I really enjoy some trashy or cheesy movies, where there’s no question that it’s a “bad movie”, but I might love it anyway. If a movie should get only one star for being a total turkey, but it should get five stars for how much I enjoyed it, what to do? On the flip side, I see many movies that fit the description of things I like generally, but they may be disappointing or even terrible in the specific case. Bollywood epics and science fiction are good examples—the category as a whole is charming and fun for me, but four out of five of the specific movies turn out to be awful dreck. If I give them a one or two star rating, Netflix will denigrate any other movies fitting a similar pattern. If I give them a high rating, to encourage delivery of similar content that I might happen to like better, it’s dishonest: how can I give four or five stars to something I didn’t enjoy at all? Plus, later on somebody may ask me my opinion of that movie, and I won’t remember whether I actually loved or hated it.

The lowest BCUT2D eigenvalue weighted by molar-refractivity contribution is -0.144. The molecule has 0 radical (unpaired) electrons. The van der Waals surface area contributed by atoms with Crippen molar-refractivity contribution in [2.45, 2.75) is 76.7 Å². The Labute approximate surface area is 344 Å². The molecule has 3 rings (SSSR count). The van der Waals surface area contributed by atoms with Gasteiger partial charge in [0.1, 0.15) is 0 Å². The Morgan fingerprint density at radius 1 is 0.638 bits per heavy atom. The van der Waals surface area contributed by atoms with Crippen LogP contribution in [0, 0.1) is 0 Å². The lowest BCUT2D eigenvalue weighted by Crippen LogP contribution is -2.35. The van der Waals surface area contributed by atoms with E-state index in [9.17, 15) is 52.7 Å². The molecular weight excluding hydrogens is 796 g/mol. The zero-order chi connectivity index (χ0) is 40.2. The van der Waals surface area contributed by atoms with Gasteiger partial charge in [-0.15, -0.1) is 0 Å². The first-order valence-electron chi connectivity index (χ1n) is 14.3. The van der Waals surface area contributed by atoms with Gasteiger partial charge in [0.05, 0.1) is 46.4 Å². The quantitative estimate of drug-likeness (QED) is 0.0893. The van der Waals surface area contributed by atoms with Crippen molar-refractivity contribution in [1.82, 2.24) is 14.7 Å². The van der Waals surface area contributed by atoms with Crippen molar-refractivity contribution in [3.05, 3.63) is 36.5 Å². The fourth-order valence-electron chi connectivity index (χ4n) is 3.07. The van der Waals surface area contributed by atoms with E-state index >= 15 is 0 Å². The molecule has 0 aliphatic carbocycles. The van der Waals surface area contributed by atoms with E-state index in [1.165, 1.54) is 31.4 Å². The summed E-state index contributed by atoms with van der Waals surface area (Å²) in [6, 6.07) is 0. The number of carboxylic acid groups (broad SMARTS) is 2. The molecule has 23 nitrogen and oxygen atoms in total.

All that remains to us is a three-star rating. Everything gets three stars, average, I guess I liked it OK. And the master computer decides for me that everything else is average, OK, neither good nor bad. The world is reduced to grey and beige, a strip mall where all food tastes pretty much the same, and all clothes look pretty much the same, and one pop song sounds almost exactly like the last one. Who wants to live in that world?